Because the current Safety Management System (SMS) implemented by the Federal Motor Carrier Safety Administration (FMCSA) is under much criticism from safety advocates, trucking accident lawyers, and many commercial carrier industry professionals, it is being overhauled. Trucking accident attorneys recognize the SMS as a means of predicting carrier safety using a scoring system designed to predict the risk of trucking accidents.
This system was developed as part of the Compliance, Safety, and Accountability (CSA) program. Yet those who have seen this system in action suggest that the current methodology used in determining scores is faulty and does not actually represent the true risk.
Purpose of the Safety Measurement System
According to the FMCSA, their SMS that was developed as a part of the CSA program, predicts a carrier’s risk of being involved in trucking accidents by using collected safety and violation data. The SMS calculates both carrier and driver scores using information such as driver behavior, Hours of Service (HOS) violations and safety violations, truck maintenance violations, previous accidents, and other relevant data.
It is designed to provide carriers with an impartial, yet accurate means of determining safety risk so they can improve their safety compliance and employ the best drivers. These scores are also important to trucking accident lawyers representing clients injured by trucks.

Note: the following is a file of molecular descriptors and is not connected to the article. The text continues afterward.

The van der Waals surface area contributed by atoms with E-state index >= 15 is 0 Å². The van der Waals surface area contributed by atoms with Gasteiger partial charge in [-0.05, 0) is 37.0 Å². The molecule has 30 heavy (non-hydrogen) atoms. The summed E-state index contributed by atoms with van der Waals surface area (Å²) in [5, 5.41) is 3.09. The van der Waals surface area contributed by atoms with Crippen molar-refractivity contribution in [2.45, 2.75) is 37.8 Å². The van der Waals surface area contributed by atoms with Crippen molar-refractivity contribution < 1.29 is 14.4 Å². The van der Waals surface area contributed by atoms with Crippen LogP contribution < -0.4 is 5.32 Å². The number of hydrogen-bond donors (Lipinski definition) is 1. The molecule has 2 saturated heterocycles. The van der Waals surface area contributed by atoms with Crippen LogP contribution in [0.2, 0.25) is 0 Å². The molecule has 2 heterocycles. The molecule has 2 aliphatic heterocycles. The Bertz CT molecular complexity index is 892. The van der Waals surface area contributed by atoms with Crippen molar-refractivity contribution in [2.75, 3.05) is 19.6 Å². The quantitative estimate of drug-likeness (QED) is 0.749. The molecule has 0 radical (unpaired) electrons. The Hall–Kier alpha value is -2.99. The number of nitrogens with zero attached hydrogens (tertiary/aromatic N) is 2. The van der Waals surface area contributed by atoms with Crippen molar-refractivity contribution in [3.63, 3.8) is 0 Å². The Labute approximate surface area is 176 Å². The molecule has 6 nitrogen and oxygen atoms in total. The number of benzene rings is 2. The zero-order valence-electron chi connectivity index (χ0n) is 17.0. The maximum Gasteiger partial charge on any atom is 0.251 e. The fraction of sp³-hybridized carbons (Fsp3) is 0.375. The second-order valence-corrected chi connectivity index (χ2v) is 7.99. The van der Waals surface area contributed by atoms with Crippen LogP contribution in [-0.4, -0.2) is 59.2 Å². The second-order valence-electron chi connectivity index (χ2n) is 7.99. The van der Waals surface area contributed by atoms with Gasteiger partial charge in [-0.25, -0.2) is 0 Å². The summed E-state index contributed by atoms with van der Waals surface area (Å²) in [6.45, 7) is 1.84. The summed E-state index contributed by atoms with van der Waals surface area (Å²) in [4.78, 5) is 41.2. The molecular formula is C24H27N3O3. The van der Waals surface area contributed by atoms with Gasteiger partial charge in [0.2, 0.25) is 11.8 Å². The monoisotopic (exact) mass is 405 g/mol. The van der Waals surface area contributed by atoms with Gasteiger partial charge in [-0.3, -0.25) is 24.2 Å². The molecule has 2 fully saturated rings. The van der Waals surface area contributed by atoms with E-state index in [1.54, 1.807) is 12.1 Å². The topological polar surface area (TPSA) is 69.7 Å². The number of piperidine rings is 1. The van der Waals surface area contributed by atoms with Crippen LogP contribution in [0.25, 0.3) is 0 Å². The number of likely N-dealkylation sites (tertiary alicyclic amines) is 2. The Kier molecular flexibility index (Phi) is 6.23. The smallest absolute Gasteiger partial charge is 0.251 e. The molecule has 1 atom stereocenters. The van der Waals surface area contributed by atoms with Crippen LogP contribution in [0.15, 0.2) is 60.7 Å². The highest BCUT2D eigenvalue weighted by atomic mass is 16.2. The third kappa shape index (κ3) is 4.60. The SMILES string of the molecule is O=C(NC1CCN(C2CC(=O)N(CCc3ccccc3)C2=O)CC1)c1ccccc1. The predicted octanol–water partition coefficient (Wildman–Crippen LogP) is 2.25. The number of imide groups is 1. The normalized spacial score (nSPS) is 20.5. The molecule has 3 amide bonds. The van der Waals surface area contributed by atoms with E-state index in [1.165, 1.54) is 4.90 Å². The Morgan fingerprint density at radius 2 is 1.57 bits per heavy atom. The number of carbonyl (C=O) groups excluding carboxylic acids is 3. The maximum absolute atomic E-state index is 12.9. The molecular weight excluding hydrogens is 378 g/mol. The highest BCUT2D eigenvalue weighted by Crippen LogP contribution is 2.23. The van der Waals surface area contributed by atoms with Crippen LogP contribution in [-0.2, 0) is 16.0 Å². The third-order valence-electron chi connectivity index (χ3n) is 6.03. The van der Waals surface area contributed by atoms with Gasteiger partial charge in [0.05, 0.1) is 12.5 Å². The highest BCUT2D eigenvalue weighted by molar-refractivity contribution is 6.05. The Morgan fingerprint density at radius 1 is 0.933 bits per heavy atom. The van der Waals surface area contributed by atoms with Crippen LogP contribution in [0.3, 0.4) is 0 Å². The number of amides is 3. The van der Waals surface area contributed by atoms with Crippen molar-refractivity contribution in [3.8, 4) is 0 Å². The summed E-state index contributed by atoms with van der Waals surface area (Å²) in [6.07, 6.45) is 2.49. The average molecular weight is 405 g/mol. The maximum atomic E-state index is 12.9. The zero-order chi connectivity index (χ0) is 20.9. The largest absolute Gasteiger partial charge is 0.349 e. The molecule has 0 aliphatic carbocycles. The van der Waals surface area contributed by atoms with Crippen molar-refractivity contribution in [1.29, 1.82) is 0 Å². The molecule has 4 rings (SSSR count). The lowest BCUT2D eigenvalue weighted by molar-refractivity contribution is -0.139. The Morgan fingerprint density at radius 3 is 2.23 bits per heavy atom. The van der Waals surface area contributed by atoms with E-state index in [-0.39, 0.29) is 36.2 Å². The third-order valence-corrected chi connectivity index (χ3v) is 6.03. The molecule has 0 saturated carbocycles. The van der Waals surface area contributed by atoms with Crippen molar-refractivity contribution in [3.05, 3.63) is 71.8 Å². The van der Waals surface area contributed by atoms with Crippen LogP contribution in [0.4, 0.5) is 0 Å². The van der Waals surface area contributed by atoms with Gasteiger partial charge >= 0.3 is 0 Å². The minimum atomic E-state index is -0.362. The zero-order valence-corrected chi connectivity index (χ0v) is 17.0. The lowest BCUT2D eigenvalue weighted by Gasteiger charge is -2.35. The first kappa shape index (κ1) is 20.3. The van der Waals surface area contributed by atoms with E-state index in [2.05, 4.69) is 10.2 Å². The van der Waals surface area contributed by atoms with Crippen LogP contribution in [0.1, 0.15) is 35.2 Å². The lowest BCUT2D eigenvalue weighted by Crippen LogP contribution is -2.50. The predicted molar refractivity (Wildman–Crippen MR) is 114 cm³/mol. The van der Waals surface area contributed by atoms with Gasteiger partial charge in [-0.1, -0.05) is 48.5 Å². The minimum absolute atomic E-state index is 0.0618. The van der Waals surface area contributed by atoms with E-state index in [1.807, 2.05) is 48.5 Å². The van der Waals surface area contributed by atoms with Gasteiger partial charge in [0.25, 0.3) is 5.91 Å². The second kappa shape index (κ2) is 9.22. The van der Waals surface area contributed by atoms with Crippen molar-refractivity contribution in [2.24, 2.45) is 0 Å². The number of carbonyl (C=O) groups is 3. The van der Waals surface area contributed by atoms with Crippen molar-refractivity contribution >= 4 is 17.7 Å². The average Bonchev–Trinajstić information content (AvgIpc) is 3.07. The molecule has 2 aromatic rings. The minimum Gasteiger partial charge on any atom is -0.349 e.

Criticisms to Current Scoring System
Although the trucking industry as a whole and trucking accident attorneys who deal with injury cases find the SMS to be an important tool for estimating and reducing safety risk, many find it to be incomplete. Results of a recent report on the effectiveness of this program point out inconsistencies in the scoring methodology that suggest unfair scoring in some instances due to the way in which data was collected and used.
Complaints point to issues such as the following:
- Trucks are all gauged using the same method but do a wide variety of jobs.
- Trucking accidents determined not to be the carrier’s fault are not being accounted for.
- Carrier measures to improve safety are not being considered.
There are other concerns about data collection and interpretation as well.
Industry professionals and trucking accident lawyers have stressed the need for improved methods of gathering pertinent data as well as the inclusion of a broader data set to produce more accurate results.
FMCSA to Revise Safety Fitness Methodology
Prompted by the many complaints regarding the current SMS formulation, the FMCSA recently dropped a proposed rule that would make the SMS law for determining safety fitness of commercial carriers. Instead, the Administration has requested studies from the National Academies of Science (NAS) to decide whether changes to the SMS are required and what they should be.
In the meantime, representatives from the American Trucking Associations, trucking accident attorneys, and many other industry insiders have stressed the need to continue developing the CSA while overhauling the SMS scoring system.
While the FMCSA’s CSA program seems to be on the right track for monitoring and improving safety compliance, trucking accident lawyers understand this program is far from perfect. To more accurately predict which carriers and operators present the biggest risk of trucking accidents without unnecessarily penalizing safer carriers, a more accurate method of gathering and using safety data must be developed!
Hildebrand & Wilson, LLP
Robert W. Hildebrand, Attorney at Law
J. Daniel Wilson, Attorney at Law
7830 Broadway, Suite 122
Pearland TX 77581
Phone: (281) 410-5810